What can you do to get those six-pack abs you dream of having? We recommend something safer and more effective than sit-ups: plank exercises. Planks build your core muscles and sculpt your body by utilizing isometric strength. Done properly, planks can also improve your body posture, while strengthening your shoulders, arms, glutes, and hamstring muscles. Read on to find out how.
Travelers commonly complain that they can’t eat right on the road. Many share tales of gaining weight on a trip. The good news is that with a little planning and common sense, you can eat right and maintain the good habits you follow at home. In this post, we'll share some healthy eating tips that we use in our travels. We hope they will help you too.
First, an apology: We're guilty as charged of not updating this blog. Our defense: We've spent the last few months feverishly at work on completing the first book in our Healthy Trekking series, 300 Healthy Travel Tips. And now, it's available for you to purchase on Apple iBooks (with versions for the Amazon Kindle and other ebook formats coming soon). And yes, we're totally excited.
Before your next flight, don’t just sit there. Get up and move around. Take a brisk walk. Do stretches. Use the stairs. And get your pulse pumping before you step on the plane.
The good news is that n a growing number of forward-thinking air terminals, you can indulge in yoga, walk on a dedicated and marked path before or between flights, and find tranquility from the noisy crush of a busy airport.
Perhaps you've heard the dieting advice to eat breakfast like a king, lunch like a prince and dinner like a pauper. Now, mounting evidence shows there's a lot of truth to it.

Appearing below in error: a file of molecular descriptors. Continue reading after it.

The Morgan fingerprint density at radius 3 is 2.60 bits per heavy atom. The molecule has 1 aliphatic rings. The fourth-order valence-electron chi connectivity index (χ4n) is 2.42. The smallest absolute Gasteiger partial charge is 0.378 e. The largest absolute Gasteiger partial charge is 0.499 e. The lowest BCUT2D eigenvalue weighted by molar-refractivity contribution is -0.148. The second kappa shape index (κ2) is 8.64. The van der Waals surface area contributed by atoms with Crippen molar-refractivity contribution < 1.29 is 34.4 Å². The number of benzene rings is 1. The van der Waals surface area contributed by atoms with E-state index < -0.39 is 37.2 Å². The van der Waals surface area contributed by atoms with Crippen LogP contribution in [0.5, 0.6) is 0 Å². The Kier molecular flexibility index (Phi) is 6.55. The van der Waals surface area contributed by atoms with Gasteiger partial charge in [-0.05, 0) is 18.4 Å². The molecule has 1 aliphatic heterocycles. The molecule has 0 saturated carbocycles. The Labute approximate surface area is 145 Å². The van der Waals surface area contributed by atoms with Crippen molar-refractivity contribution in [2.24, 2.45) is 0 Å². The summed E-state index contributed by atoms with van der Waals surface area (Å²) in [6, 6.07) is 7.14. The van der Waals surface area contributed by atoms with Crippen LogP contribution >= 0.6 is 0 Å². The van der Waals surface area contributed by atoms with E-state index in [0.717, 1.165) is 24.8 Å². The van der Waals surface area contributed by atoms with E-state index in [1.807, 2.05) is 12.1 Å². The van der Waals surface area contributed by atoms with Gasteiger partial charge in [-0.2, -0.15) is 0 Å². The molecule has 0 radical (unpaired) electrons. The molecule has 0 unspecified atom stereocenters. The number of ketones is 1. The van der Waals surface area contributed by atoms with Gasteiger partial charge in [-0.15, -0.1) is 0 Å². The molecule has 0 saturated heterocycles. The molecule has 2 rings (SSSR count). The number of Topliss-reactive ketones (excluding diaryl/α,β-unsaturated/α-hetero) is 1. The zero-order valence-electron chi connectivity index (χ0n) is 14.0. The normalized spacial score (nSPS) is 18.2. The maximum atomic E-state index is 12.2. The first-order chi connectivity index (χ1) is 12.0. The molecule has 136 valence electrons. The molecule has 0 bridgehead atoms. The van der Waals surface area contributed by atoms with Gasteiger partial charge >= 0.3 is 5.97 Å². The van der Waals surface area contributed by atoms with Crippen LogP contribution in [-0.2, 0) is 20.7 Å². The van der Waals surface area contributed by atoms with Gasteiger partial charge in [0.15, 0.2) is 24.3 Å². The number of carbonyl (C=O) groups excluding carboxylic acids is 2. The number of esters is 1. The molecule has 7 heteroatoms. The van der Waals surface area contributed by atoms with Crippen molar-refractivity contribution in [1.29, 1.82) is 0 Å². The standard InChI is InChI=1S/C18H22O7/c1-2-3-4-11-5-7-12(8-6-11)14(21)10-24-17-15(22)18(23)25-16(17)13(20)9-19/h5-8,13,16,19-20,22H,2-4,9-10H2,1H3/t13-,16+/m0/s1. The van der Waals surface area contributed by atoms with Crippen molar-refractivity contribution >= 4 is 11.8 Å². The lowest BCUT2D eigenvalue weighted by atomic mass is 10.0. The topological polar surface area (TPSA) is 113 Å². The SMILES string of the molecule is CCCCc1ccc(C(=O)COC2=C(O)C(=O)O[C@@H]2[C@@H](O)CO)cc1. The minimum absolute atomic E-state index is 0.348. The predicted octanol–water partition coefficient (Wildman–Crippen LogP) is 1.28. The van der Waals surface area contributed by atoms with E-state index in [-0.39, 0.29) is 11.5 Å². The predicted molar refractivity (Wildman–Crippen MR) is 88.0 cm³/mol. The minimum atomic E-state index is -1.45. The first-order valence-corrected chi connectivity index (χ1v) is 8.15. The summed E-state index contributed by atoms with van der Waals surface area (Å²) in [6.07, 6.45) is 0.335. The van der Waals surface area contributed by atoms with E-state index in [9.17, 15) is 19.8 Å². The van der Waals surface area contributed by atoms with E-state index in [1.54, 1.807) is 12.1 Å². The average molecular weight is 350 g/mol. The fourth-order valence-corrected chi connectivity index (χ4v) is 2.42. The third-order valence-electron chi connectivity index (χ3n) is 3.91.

A recent study published in the International Journal of Obesity suggests that it's best not to eat too many calories late in the day. Dieters who ate their main meal before 3 p.m. lost significantly more weight than those who ate later in the day.
This time of year, you’re probably dreaming about escaping fluorescent cube farm enslavement, fleeing the oncoming winter gloom and finding yourself under warm sunny skies, likely on the beach. With a few simple steps, you can use your next trip to create healthy habits you follow after you return. If you do, your vacation will be forever.
When I see a fat man struggling with all his might to climb a hill on a bike, an overweight woman beet red in the face as she jogs in obvious pain on a hot day, or a fat couple willing to be seen in a gym full of young hard bodies, I don’t sneer. I feel nothing but empathy. I cheer them on. Because not long ago, I was that guy.
We can all be better. Instead of showing scorn to the fat man or woman, cheer them on. Show them support. If they can do it, we all can.
Summer. It’s a great time of the year. The days are longer, winter’s finally over, and it’s time to get outside for exercise. But when it’s 99 degrees and 99 percent humidity out, the thought of running in the blistering heat feels impossible. So instead of burning up this summer, be cool. Look for an indoor ice skating rink in your city and go skating.
That’s right. Ice skating. In the summer.
One way that we lost over 220 lbs. in one year was easy: taking a walk every night after dinner. There was once a time after a long, hard day of work that we'd make a big dinner or go out to eat, and after that, settle into the couch. Before we knew it, we were snoring and drooling in a Tryptophan-induced, blissful world of sleep. All that dinner felt great, but only added to the ever-growing belly.
Every morning, I awaken at 5 am (if the alarm doesn't get him up, one of our kitties will see to it), splash water on my face and put on my cycling clothes. Heading downstairs to the garage, I put on my cycling shoes, my iPhone, earbuds and iTunes and climb aboard my 34 year old steel bike (a vintage Team Miyata 12-speed my brother raced on for several seasons) attached to an Eclipse cycling trainer. The cranking begins.
It's never too late to reinvent yourself.
One year ago, we weighted 220 lbs. more than we do today. We didn't drink or smoke, and our diet was pretty good. But a look in the mirror or a walk up the stairs told the story: we were overweight and out of shape. We weren't paying enough attention to what we ate, and items like cheese, ice cream and carbs late in the day were the norm. We worked too many late hours and skipped exercise. It all added up.
Something had to change. We are thankful that we did.